What your view of sports and life would be if you had too many concussions
This past weekend, baseball lost a true legend with the passing of Ernie “Mr. Cub” Banks. I really can’t say more than has already been said in terms of eulogizing this larger-than-life baseball icon, but I can say how Mr. Cub taught me a lesson I would use throughout my life.
I’m of such an age that I only caught the tail-end of Banks’ career. The year he retired, there were several other notables players who hung up the cleats as well, such as Clete Boyer, Jim Bunning, Zoilo Versailles, Mudcat Grant, and Camilo Pascual. By then, none of those guys were the best players of their day anymore, and neither was “Mr. Cub.” I came to my love of sports at an exceptionally early age; I literally went from Sesame Street to the sports page.
The problem was in those days I had no sense of history. Think about that for a minute. If you were a kid discovering baseball in 1971, you thought the greatest players in the history of the game were those you saw today because you didn’t know yesterday. Imagine a world in which guys like Sal Bando and Joe Torre overshadowed guys like Ernie Banks.
That world actually existed in my head until I discovered the history books. Part of the reason why that happened was I couldn’t understand why all the fuss was being made over Banks. I mean by 1971, Banks wasn’t even the best player on the Chicago Cubs as they had stars like Billy Williams, Ron Santo, and Ferguson Jenkins. That’s where the lack of understanding of history comes into play.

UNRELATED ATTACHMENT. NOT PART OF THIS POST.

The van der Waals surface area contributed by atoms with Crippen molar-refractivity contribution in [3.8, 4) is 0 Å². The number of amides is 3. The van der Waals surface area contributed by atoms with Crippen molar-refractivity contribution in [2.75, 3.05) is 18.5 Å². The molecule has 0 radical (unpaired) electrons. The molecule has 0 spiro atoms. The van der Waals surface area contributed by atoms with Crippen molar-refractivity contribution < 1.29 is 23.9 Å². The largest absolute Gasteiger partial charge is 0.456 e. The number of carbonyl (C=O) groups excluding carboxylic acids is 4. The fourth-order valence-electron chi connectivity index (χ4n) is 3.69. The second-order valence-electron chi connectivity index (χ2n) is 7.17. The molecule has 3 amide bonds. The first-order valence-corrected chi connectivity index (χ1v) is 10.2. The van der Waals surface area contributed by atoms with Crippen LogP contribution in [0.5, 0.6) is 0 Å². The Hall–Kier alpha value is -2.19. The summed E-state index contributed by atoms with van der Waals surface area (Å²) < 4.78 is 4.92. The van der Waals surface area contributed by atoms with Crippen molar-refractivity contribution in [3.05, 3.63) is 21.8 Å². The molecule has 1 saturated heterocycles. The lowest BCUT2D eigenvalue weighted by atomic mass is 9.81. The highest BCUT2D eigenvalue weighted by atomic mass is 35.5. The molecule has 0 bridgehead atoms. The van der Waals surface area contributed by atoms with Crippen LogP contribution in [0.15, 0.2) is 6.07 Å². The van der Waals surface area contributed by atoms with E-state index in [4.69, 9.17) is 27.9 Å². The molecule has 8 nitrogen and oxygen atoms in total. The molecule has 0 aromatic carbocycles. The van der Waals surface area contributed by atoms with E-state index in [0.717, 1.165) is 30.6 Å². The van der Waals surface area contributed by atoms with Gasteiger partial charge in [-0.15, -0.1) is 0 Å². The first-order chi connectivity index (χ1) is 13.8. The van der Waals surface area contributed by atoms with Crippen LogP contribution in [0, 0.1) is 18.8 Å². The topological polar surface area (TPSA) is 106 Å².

After a trip through the Baseball Almanac, I realized that Ernie Banks wasn’t a big deal because of what he did in 1971; it was because he had a lot more seasons like 1959 when he launched 45 homers and drove in 122 runs. I wasn’t around in 1959, but once I knew about history, my perspective of sports would never be the same.
You could ask Mrs. Dubsism about this, and she would be the first to tell you about how I can quote sports facts from decades before I was born. That’s all because once I started diving into the sports history books, I never stopped. Part of the reason I became a sports bookworm was because of guys like Ernie Banks.
That’s why somewhere in my house, there’s a box with all my old baseball cards in it, and one of the most prized is the one you see above. Do yourself a favor today. If you read this and you don’t know why Ernie Banks is a massive figure in the world of sports, pick up some books written by those who were around to see why. It might just change your perspective as well.